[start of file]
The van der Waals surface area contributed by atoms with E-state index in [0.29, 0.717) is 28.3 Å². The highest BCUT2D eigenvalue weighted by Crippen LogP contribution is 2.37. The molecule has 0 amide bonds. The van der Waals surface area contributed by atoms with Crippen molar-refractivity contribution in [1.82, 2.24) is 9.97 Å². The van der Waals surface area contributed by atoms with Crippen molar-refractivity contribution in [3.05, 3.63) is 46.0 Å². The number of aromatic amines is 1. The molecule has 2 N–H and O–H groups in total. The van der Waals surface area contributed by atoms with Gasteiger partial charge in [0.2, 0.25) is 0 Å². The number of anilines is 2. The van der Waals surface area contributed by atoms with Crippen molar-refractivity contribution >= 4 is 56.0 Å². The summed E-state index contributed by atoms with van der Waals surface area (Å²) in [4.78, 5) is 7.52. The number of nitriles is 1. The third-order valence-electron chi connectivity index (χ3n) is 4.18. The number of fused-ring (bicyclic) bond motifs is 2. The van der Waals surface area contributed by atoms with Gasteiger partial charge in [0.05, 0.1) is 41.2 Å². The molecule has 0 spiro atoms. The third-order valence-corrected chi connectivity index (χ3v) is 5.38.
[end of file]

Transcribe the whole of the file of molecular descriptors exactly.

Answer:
The van der Waals surface area contributed by atoms with E-state index in [0.29, 0.717) is 28.3 Å². The highest BCUT2D eigenvalue weighted by Crippen LogP contribution is 2.37. The molecule has 0 amide bonds. The van der Waals surface area contributed by atoms with Crippen molar-refractivity contribution in [1.82, 2.24) is 9.97 Å². The van der Waals surface area contributed by atoms with Crippen molar-refractivity contribution in [3.05, 3.63) is 46.0 Å². The number of aromatic amines is 1. The molecule has 2 N–H and O–H groups in total. The van der Waals surface area contributed by atoms with Gasteiger partial charge in [0.2, 0.25) is 0 Å². The number of anilines is 2. The van der Waals surface area contributed by atoms with Crippen molar-refractivity contribution >= 4 is 56.0 Å². The summed E-state index contributed by atoms with van der Waals surface area (Å²) in [4.78, 5) is 7.52. The number of nitriles is 1. The third-order valence-electron chi connectivity index (χ3n) is 4.18. The number of fused-ring (bicyclic) bond motifs is 2. The van der Waals surface area contributed by atoms with Gasteiger partial charge in [0.05, 0.1) is 41.2 Å². The molecule has 0 spiro atoms. The third-order valence-corrected chi connectivity index (χ3v) is 5.38.